Recycling Plastic Number 3 – V (Vinyl) or PVC (Polyvinyl Chloride) is used in food wrap, pipes and parts for pluming, detergent bottles and some kid and pet toys. This plastic is known to contain phthalates which may cause a number of health problems including miscarriage. It also contains DEHA which may cause bone loss and liver problems. PVC is known as the “poison plastic” because it contains toxins which can leach. Plastic number 3 is not recyclable and should not be reused for food or things pertaining to children.
This plastic is recycled into flooring, computer wires, other pluming parts, speed bumps and paneling.
Recycling Plastic Number 4 – LDPE (Low Density Polyethylene) is found in plastic used to package bread, sunflower seeds, nuts, frozen foods and it is also found in some shopping bags, clothing, carpet and trash bags. Although it is considered to be a safer plastic some recycling programs do not accept it. Before reusing this plastic always consider what it was used for in the first place.
This plastic is recycled into plastic lumber, compost bins, cans, landscaping boards, garbage can liners and floor tiles.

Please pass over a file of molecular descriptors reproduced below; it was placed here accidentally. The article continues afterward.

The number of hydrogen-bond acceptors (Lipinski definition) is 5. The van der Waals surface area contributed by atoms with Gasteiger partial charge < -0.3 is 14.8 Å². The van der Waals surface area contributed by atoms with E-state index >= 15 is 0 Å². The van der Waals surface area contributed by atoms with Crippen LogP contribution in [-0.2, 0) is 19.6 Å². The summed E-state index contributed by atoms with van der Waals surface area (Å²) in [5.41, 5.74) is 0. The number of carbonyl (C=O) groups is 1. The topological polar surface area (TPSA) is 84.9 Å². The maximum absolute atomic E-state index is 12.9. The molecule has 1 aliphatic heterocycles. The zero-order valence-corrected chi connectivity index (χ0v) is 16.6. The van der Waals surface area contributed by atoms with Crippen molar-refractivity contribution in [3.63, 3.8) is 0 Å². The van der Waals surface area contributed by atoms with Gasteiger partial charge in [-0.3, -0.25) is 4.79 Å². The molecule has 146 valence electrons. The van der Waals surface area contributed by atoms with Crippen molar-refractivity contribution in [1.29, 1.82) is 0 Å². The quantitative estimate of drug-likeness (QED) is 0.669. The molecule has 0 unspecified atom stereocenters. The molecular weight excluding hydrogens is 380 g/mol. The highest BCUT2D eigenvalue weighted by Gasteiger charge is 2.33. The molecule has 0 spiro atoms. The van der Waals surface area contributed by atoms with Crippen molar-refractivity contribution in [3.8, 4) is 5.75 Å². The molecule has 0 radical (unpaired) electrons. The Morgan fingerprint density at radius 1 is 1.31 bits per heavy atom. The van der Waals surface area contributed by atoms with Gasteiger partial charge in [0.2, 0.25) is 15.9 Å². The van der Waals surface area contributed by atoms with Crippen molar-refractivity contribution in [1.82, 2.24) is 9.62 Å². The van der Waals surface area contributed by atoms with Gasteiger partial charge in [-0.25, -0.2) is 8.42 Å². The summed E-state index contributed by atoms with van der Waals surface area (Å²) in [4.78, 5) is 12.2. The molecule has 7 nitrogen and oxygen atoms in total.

Recycling Plastic Number 5 – PP (Polypropylene) is found in containers used to package yogurt, sour cream, butter and cream cheese. It is also used to make tupperware. This is considered to be one of the safer plastics and reusable. If reused, it is very important to clean it properly and not in the dishwasher. This plastic, like all other plastic, should not be placed in the microwave. Recycling programs accept this type of plastic.
This plastic is recycled into battery cases, plastic racks, brooms, bins, trays and ice scrapers.
Recycling Plastic Number 6 – PS (Polystyrene) is a styrofoam which is very to brake down and is bad for the environment. It is found in packaging, disposable plates and cups, disc cases, egg cartons, packaging meat trays, plastic picnic cutlery and takeout food containers. Never microwave this type of plastic. This product is not accepted by all recycling programs.
This plastic is recycled into insulation, photo frames, coat hangers, foam, packing material and vents. This plastic should be avoided as much as possible.
Recycling Plastic Number 7 – OTHER is a mishmash of all the plastics that do not fit in the other 6 categories. It also includes plastics that contain polycarbonate, which contains the toxic bisphenol-A (BPA) which has been linked to infertility, hyperactivity, reproductive problems and a number of other health issues. This plastic is used to make baby bottles, sippy cups, nylon, sunglasses water cooler bottles and car parts.
This plastic is not recyclable and not for reuse, unless it has the PLA compostable coding and just as any plastic it should be cleaned properly before reuse.
Source and additional information:
- Government of Canada – Consumer Information – Safety of Plastic Containers Commonly Found in the Home
- Government of Canada – BPA
- Canadian Plastics Industry Association
- Government of Canada – Office of Consumer Affairs (OCA)
- Toronto Recycling symbols & environmental eco-labeling